Weekend Reads: Anime’s New Golden Age, Luc Besson’s Valerian, “Post-Horror” Films, the World’s Oldest Websites, Brain-Hacking & more
Due to the success of films like Your Name, anime is entering a new golden age. “Despite being expensive, labour-intensive and notoriously badly paid, the anime industry is booming. According to the Association of Japanese Animations’ 2016 report, it has grown consistently over the past six years, and in every way: revenues are higher than ever, more titles are being released, and overseas markets are growing.” But still the age-old question remains: who will be the next Hayao Miyazaki?
Luc Besson’s Valerian looks like a big budget Hollywood movie, but looks are deceiving. “Besson has made a long career out of quirky, international genre hits full of gun fu and explosions, with actors who often seem to find the scenery too delicious to resist snacking on. Yet, his movies feel like more than just cliché potboilers. When The Fifth Element crops up on cable, as it seems to every six hours or so, you don’t click past it. You watch it until the end — because it’s fun and cool, yes, but also because it’s delightfully un-American.”
If Facebook were a country, it’d have two billion citizens. “The user base is bigger than the population of any single country, and of six of the seven continents. It represents more than a quarter of the world’s 7.5 billion people.” It’s doubtful that this will raise any more questions about Facebook’s responsibilities to protect its users, or to respect the laws of the various real world countries in which it operates… right?
The iPhone turned ten this year. So what will it, and the world, look like in another ten years? “Nearly everyone in the industry believes that pane of glass in your pocket is here to stay, at least for a while. Something about that in-between, do-everything device just feels so … right… As tech infiltrates every object and surface on the planet, you can imagine not needing a device at all. You’d just walk up to the nearest window or table, log in with facial recognition, and get to work. But people will always want a personal device, Arshad says.”
A new wave of horror movie directors are taking the genre in some new directions. “There will always be a place for movies that reacquaint us with our primal fears and frighten the bejesus out of us. But when it comes to tackling the big, metaphysical questions, the horror framework is in danger of being too rigid to come up with new answers.”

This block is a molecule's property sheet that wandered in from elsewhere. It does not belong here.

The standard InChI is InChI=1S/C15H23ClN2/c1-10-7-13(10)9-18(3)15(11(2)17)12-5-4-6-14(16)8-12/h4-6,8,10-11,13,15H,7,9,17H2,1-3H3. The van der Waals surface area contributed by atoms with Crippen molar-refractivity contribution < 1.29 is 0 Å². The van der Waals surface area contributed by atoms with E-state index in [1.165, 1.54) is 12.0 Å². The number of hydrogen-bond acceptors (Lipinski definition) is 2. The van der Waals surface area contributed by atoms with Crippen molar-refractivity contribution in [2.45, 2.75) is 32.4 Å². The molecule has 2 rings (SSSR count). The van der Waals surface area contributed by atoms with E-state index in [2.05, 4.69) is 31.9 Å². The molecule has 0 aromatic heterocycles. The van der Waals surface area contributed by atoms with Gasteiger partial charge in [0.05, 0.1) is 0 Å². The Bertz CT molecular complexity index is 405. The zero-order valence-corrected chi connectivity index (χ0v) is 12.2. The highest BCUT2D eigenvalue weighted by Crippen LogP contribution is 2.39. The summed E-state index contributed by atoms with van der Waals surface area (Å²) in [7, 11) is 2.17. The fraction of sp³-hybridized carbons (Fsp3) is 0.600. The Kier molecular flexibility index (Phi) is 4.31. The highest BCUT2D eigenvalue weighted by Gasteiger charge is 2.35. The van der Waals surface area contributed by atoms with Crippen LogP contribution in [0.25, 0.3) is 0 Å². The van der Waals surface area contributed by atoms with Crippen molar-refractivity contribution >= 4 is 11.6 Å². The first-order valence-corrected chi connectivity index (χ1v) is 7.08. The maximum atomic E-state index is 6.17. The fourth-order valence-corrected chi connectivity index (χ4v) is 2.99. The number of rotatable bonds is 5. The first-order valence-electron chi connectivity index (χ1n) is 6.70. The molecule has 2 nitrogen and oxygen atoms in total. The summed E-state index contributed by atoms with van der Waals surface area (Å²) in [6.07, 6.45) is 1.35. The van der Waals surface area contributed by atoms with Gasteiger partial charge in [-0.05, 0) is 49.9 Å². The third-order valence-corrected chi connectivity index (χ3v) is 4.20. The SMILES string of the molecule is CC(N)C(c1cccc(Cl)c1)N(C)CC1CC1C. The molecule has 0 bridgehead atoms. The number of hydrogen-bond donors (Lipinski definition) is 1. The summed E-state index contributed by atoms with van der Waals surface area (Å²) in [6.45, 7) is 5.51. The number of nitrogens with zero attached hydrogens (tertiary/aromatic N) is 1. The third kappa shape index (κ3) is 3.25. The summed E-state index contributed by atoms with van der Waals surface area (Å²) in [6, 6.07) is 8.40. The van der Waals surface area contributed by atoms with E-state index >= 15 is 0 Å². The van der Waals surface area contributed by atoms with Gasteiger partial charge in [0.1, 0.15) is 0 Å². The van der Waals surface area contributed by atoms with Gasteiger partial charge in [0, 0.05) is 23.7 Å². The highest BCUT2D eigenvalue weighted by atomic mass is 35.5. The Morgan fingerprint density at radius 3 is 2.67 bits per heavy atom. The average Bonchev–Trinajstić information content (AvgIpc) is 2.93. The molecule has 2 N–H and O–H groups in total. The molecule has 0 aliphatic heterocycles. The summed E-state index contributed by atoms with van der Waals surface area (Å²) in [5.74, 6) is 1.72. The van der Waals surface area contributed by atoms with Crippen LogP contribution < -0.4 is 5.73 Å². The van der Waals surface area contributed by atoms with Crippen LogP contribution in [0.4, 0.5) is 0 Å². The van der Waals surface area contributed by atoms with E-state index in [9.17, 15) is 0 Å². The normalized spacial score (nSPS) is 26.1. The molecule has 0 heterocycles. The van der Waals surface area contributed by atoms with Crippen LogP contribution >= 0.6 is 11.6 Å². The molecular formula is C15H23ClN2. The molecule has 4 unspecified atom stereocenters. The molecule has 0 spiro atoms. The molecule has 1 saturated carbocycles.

North Korea has one of the world’s most repressive regimes but that hasn’t stopped its citizens from watching banned movies. “Viewing and selling illicit media is still dangerous in North Korea. Under Kim Jong Un, defectors report stricter crackdowns by specialized government units that are much harder to bribe than their predecessors. But it doesn’t seem to deter people from watching in secret.”
These are some of the world’s oldest websites, and they’re still online. Example include the Space Jam website, Netscape’s “Welcome” page (with “font” tags galore), CNN’s O.J. Simpson coverage, a definitive guide to the spork, and a map to Tokyo’s cleanest toilets.
As we find more ways to integrate technology into our bodies — such as interfaces that allow quadriplegics to regain control over their bodies or devices that allow people to communicate brain-to-brain — the question inevitably arises: How do we prevent these technologies from being hacked and abused?
It’s still up for debate whether TV addiction is real or not, but if it is, Donald Trump might be its poster child. “A thorough Washington Post report about Trump’s viewing habits describes a man never more than a few feet from a TV, whether tuned in to CNN, Fox, Fox Business or MSNBC. Trump has even been known to shush staff and visitors so he can focus on what’s airing, or to yell at screens showing negative coverage of him. The Post estimated that Trump logs more than five hours of TV viewing a day, starting his morning with “Fox & Friends” and ending with marathon sessions in the private residence.”
Martyn Wendell Jones describes the experience of watching a “B” movie in a revolutionary movie format. “Four rows of seats comprise the front section of a Scotiabank Theater room in Toronto outfitted for Barco Escape, the continuous three-screen format making a slow debut in cities around North America. In a time of anxieties about the potential of streaming services to undercut traditional theater patronage, Barco is intended to offer audiences a new movie experience unique to brick-and-mortar cinema.”
NPR lists 10 comics that changed the medium forever. “We’re not talking about plot twists, here, or we’d include a book like Saga of the Swamp Thing #21, for reasons some of you understand very well. Not that kind of game-changer. No, these comics fundamentally changed something more than a single character or storyline. They changed how the entire medium of comics was perceived.”
We tend to associate video games with action and violence. A video game based on Henry David Thoreau’s Walden encourages reflection. “Fullerton, director of the University of Southern California’s Game Innovation Lab, conceived of the game as an ‘antidote to turbulent times’ and hopes it can help players become ‘conscious of the pace at which we’re living our lives, especially in regards to new technologies and the drive to constantly be ‘upgrading’ our lives.’ ”